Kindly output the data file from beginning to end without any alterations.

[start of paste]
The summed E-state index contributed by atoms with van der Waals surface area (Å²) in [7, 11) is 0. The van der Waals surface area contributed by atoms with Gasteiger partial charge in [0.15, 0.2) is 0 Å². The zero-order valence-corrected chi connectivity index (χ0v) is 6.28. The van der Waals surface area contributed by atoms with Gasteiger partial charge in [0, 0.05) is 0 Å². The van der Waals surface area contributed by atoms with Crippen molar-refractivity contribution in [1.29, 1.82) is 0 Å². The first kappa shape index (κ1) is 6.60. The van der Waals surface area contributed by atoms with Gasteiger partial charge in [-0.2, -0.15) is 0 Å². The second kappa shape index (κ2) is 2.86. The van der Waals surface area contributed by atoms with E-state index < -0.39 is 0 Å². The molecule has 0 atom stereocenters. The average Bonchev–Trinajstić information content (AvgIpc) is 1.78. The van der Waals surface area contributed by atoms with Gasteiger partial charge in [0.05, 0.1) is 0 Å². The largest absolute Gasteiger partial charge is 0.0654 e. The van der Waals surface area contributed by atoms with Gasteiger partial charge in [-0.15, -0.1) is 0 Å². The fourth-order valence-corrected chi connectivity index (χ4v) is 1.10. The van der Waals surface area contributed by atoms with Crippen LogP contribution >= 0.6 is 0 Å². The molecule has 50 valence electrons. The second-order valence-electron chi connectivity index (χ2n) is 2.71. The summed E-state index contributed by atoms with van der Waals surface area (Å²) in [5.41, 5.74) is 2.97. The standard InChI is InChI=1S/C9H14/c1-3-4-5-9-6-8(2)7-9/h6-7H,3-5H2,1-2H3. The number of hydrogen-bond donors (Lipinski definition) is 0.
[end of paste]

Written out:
The summed E-state index contributed by atoms with van der Waals surface area (Å²) in [7, 11) is 0. The van der Waals surface area contributed by atoms with Gasteiger partial charge in [0.15, 0.2) is 0 Å². The zero-order valence-corrected chi connectivity index (χ0v) is 6.28. The van der Waals surface area contributed by atoms with Gasteiger partial charge in [0, 0.05) is 0 Å². The van der Waals surface area contributed by atoms with Crippen molar-refractivity contribution in [1.29, 1.82) is 0 Å². The first kappa shape index (κ1) is 6.60. The van der Waals surface area contributed by atoms with Gasteiger partial charge in [-0.2, -0.15) is 0 Å². The second kappa shape index (κ2) is 2.86. The van der Waals surface area contributed by atoms with E-state index < -0.39 is 0 Å². The molecule has 0 atom stereocenters. The average Bonchev–Trinajstić information content (AvgIpc) is 1.78. The van der Waals surface area contributed by atoms with Gasteiger partial charge in [0.05, 0.1) is 0 Å². The largest absolute Gasteiger partial charge is 0.0654 e. The van der Waals surface area contributed by atoms with Gasteiger partial charge in [-0.15, -0.1) is 0 Å². The fourth-order valence-corrected chi connectivity index (χ4v) is 1.10. The van der Waals surface area contributed by atoms with Crippen LogP contribution >= 0.6 is 0 Å². The molecule has 50 valence electrons. The second-order valence-electron chi connectivity index (χ2n) is 2.71. The summed E-state index contributed by atoms with van der Waals surface area (Å²) in [5.41, 5.74) is 2.97. The standard InChI is InChI=1S/C9H14/c1-3-4-5-9-6-8(2)7-9/h6-7H,3-5H2,1-2H3. The number of hydrogen-bond donors (Lipinski definition) is 0.